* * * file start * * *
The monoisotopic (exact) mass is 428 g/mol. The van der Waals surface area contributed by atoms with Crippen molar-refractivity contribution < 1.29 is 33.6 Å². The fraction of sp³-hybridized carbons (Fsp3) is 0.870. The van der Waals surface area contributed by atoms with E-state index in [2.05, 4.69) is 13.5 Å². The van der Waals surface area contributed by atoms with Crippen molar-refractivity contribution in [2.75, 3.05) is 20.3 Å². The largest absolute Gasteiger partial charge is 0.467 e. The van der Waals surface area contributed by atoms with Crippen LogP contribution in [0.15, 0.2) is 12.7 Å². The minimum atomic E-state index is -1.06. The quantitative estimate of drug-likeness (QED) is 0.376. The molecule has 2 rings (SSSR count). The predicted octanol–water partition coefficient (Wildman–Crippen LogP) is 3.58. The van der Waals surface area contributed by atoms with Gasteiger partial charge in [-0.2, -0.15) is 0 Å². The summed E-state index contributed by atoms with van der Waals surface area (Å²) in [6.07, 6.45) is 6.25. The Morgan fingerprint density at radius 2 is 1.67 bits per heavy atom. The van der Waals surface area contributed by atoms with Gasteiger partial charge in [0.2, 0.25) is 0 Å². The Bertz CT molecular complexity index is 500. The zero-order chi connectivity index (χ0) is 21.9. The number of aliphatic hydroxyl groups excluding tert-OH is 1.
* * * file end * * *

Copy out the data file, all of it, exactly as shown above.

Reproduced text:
The monoisotopic (exact) mass is 428 g/mol. The van der Waals surface area contributed by atoms with Crippen molar-refractivity contribution < 1.29 is 33.6 Å². The fraction of sp³-hybridized carbons (Fsp3) is 0.870. The van der Waals surface area contributed by atoms with E-state index in [2.05, 4.69) is 13.5 Å². The van der Waals surface area contributed by atoms with Crippen molar-refractivity contribution in [2.75, 3.05) is 20.3 Å². The largest absolute Gasteiger partial charge is 0.467 e. The van der Waals surface area contributed by atoms with Crippen LogP contribution in [0.15, 0.2) is 12.7 Å². The minimum atomic E-state index is -1.06. The quantitative estimate of drug-likeness (QED) is 0.376. The molecule has 2 rings (SSSR count). The predicted octanol–water partition coefficient (Wildman–Crippen LogP) is 3.58. The van der Waals surface area contributed by atoms with Gasteiger partial charge in [-0.2, -0.15) is 0 Å². The summed E-state index contributed by atoms with van der Waals surface area (Å²) in [6.07, 6.45) is 6.25. The Morgan fingerprint density at radius 2 is 1.67 bits per heavy atom. The van der Waals surface area contributed by atoms with Gasteiger partial charge in [0.2, 0.25) is 0 Å². The Bertz CT molecular complexity index is 500. The zero-order chi connectivity index (χ0) is 21.9. The number of aliphatic hydroxyl groups excluding tert-OH is 1.